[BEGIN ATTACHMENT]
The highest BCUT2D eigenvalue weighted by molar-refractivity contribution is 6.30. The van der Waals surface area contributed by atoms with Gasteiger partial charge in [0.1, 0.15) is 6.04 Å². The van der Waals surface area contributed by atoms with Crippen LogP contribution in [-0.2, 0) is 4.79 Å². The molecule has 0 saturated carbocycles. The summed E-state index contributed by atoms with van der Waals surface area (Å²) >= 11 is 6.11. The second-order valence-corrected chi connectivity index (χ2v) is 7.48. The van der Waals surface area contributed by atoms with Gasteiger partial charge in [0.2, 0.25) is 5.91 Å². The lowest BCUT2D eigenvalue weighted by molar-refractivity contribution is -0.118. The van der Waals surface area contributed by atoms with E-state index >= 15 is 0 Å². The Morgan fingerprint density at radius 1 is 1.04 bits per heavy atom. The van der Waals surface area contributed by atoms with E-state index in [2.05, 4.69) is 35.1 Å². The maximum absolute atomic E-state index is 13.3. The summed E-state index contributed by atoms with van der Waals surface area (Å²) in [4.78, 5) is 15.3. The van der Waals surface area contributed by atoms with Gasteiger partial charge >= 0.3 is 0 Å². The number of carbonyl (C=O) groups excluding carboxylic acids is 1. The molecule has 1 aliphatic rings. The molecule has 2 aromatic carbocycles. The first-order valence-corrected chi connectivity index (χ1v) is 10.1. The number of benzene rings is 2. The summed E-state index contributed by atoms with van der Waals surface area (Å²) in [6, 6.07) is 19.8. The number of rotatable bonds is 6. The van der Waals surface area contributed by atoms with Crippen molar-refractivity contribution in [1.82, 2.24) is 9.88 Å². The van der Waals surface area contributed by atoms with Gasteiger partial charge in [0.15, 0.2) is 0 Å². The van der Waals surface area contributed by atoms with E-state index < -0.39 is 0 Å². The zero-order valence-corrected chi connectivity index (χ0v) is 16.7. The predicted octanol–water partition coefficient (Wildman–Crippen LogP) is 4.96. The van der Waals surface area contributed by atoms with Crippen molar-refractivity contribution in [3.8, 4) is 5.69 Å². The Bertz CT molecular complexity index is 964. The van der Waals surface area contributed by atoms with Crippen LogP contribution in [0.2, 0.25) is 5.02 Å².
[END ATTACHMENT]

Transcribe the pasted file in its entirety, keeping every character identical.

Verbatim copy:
The highest BCUT2D eigenvalue weighted by molar-refractivity contribution is 6.30. The van der Waals surface area contributed by atoms with Gasteiger partial charge in [0.1, 0.15) is 6.04 Å². The van der Waals surface area contributed by atoms with Crippen LogP contribution in [-0.2, 0) is 4.79 Å². The molecule has 0 saturated carbocycles. The summed E-state index contributed by atoms with van der Waals surface area (Å²) >= 11 is 6.11. The second-order valence-corrected chi connectivity index (χ2v) is 7.48. The van der Waals surface area contributed by atoms with Gasteiger partial charge in [0.2, 0.25) is 5.91 Å². The lowest BCUT2D eigenvalue weighted by molar-refractivity contribution is -0.118. The van der Waals surface area contributed by atoms with E-state index >= 15 is 0 Å². The Morgan fingerprint density at radius 1 is 1.04 bits per heavy atom. The van der Waals surface area contributed by atoms with E-state index in [2.05, 4.69) is 35.1 Å². The maximum absolute atomic E-state index is 13.3. The summed E-state index contributed by atoms with van der Waals surface area (Å²) in [4.78, 5) is 15.3. The van der Waals surface area contributed by atoms with Gasteiger partial charge >= 0.3 is 0 Å². The number of carbonyl (C=O) groups excluding carboxylic acids is 1. The molecule has 1 aliphatic rings. The molecule has 2 aromatic carbocycles. The first-order valence-corrected chi connectivity index (χ1v) is 10.1. The number of benzene rings is 2. The summed E-state index contributed by atoms with van der Waals surface area (Å²) in [6, 6.07) is 19.8. The number of rotatable bonds is 6. The van der Waals surface area contributed by atoms with Crippen molar-refractivity contribution in [1.82, 2.24) is 9.88 Å². The van der Waals surface area contributed by atoms with Gasteiger partial charge in [0.15, 0.2) is 0 Å². The van der Waals surface area contributed by atoms with E-state index < -0.39 is 0 Å². The zero-order valence-corrected chi connectivity index (χ0v) is 16.7. The predicted octanol–water partition coefficient (Wildman–Crippen LogP) is 4.96. The van der Waals surface area contributed by atoms with Crippen molar-refractivity contribution in [3.8, 4) is 5.69 Å². The Bertz CT molecular complexity index is 964. The van der Waals surface area contributed by atoms with Crippen LogP contribution in [0.2, 0.25) is 5.02 Å².